> distrubuted support for singularity.. Annotations are
> interesting and they do solve some real problems but
> the current implementation is problematic (and this

I am interested. Very. Annotations are something that I will use really heavily in the near future so I would appreciate ANY opinions.
But this is not the right place. You may choose to open a new thread or mailto: patrik.beno@zmail.sk.
THANK YOU :-)

> Again,
> a longer development time would be beneficial to
> providing us with a sane implementation of injecting
> metadata into Java rather than hacking our way around
> and... ooops, we've made a mess and golly gosh... we
> can't roll back.

Agreed. But in case of generics it is not matter of development time. It was just poor design decision.
As for annotations, I am eagerly waiting for more details from you :-)

cheers

kcpeppe
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Joined: 2003-06-15

> I hope I am begining to see your point :-) Small and
> distant since it does not make much sense :-), but at
> least I see something :-)
>
> > The point is, it is making these decisions based
> on
> > some construction. For primitives,the construction
> is
> > quite apparent and quite readable. For objects,
> the
> > construction is not so clear a definitly not so
> > readable.
>
> (1) Have you ever seen compiler error "Variable XY
> may not have been initialized" (or alike) ?
> In 'case' clauses you use references to objects. All
> such objects must have been initialized before they
> are referenced.

only for local variables and in most cases.. it is a broken error because the compiler cannot properly figure out that you actualy have initialized the variable.

>
> (2) Any 'switch/case' statement can be rewritten into
> some kind of 'if/else' statement. And it will work.
> everything else is just a matter of the specification
> of how object-enabled 'switch/case' statements are
> converted into 'if/else' statements

you are of course ignoring polymorphisum.. the better way to do this... with polymorphisum.. there is no evaluation.. just a plain old method call.. To simple for you?

>
> We may discuss this since there are better as well as
> worse solutions.
> But [b]it is feasible[/b].
>
> > For example, I cannot tell under what
> > conditions either of the clauses in this simple
> > example will be triggered.
>
> No you don't because it was not yet specified.

Right and that doesn't come till runtime.. or maybe it's defined somewhere else in the code that initialized the objects.. this.. does not improve readability at all.

>
> You don't care. Objects are able to compare with each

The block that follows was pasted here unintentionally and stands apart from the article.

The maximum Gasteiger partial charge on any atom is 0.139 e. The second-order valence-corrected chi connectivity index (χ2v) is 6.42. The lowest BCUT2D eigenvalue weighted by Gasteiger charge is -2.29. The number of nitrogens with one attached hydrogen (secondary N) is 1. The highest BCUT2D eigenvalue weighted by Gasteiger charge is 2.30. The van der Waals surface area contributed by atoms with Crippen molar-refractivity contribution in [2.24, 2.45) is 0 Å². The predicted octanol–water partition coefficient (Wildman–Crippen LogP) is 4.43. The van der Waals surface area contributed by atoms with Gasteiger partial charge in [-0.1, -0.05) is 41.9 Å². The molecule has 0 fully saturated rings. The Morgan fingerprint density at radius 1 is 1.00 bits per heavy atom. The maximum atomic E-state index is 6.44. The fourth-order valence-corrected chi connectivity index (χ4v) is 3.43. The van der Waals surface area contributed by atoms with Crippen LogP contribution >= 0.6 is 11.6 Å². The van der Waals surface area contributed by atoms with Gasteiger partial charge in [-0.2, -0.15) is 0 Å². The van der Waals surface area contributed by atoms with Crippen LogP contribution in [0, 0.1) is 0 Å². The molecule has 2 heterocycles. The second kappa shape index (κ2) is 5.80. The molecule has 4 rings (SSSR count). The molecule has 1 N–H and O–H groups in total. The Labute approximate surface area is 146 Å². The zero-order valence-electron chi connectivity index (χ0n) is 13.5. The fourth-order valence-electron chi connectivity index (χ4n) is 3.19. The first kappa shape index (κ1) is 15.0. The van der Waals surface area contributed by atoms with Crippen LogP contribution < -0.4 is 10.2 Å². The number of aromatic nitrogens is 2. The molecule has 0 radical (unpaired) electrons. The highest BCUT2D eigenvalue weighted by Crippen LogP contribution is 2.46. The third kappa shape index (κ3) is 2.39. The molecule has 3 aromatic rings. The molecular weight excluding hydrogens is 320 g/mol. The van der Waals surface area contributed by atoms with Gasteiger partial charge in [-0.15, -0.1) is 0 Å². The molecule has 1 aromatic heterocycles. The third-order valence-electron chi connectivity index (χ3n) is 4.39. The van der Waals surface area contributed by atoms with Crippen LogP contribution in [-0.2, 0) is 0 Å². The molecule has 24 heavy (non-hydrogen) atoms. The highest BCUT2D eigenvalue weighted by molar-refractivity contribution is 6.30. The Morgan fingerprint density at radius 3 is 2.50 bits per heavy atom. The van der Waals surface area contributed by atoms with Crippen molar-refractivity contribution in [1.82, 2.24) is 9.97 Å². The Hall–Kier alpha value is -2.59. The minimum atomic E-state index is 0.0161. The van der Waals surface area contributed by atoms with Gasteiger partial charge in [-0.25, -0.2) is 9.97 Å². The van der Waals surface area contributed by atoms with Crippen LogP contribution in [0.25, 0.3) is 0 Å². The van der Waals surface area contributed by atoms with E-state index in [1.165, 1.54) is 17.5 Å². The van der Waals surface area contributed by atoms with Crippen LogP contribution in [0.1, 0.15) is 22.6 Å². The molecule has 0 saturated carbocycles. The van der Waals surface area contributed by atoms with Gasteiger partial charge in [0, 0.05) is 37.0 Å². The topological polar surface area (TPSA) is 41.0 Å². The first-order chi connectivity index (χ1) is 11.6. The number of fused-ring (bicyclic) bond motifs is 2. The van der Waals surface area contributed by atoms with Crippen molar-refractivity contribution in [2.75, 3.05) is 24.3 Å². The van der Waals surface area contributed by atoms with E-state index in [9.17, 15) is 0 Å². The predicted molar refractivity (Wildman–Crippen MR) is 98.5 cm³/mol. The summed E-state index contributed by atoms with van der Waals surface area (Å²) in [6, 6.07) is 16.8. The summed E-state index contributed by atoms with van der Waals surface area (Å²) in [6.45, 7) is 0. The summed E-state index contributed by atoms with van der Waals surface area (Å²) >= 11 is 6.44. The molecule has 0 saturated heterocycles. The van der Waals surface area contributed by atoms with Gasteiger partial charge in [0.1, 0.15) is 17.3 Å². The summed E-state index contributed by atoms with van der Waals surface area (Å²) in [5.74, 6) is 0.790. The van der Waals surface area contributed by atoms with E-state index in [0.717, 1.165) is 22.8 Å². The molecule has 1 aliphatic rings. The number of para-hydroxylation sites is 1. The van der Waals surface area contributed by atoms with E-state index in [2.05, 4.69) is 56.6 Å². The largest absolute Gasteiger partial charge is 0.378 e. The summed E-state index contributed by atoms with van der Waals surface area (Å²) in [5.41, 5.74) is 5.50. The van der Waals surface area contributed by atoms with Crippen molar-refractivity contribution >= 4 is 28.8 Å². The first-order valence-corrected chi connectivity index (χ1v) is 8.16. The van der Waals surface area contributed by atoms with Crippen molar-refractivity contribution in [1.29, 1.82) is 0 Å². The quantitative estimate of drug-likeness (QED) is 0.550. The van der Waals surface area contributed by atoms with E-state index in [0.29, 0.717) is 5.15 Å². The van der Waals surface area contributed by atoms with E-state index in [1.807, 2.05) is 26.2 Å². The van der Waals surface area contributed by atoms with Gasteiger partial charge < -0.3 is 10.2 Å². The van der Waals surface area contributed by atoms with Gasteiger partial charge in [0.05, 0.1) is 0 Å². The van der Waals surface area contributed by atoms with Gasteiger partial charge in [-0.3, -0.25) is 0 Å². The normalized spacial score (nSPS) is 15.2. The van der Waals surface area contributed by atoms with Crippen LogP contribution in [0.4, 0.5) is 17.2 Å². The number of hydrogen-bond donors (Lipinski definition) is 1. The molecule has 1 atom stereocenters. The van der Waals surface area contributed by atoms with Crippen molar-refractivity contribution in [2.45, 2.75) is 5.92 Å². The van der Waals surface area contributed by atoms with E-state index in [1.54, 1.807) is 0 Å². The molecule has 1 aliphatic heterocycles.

> other, that's what equals() is for. Contract is well
> defined.

Sorry but I do care because when I'm reading code, I need to understand flow.. a method call is simple.. this is now a complex flow control structure will and ill defined set of rules.

> > situation tell you if they have NOT been
> initialized.

does it? as I said... the current compiler can't figure this out in simple situations much less the complex one that this proposal is suggesting...

>
> Again, it is not more extreme nor more problematic
> the plain old 'if/else' since you can rewrite every
> 'switch/case' into 'if/else'. All you need is to know
> the rules.

I guess I just don't hardly ever use a switch statement. As a mater of fact, as I grep my code for switch statements.. I find 1 (in 10s of thousands of lines of code).

>
> > This is why (as I stated before) these
> > things need to attempted in a prototyping
> environment
> > before they are released in the general
> population.
>
> Agreed but if you say +1 to any feature in this forum
> it does not mean that it will be blindly implemented
> in Mustang.

Thank god for that because there are quite a number of hairbrained ideas floating around in here (as well as a number of good ones). Try reading http://epesh.blog-city.com (and no, it's not me ;))

> far more readable as 'switch/case' statement. I know
> what I am saying.

So, we are at opposite ends of the specturm then.

As for Annotations.. seek out the words of the people in that JSR.

One question to ask yourself.. what happens if you get a framework that has annotations that reference a commerical package that you don't have a license for?

patrikbeno
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Joined: 2004-10-11

> > (1) Have you ever seen compiler error "Variable XY
> > may not have been initialized" (or alike) ?
> > In 'case' clauses you use references to objects.
> All
> > such objects must have been initialized before
> they
> > are referenced.
>
> only for local variables and in most cases.. it is a
> broken error because the compiler cannot properly
> figure out that you actualy have initialized the
> variable.

Of course only for local variable because other variables are initialized by default to NULL. So says JLS.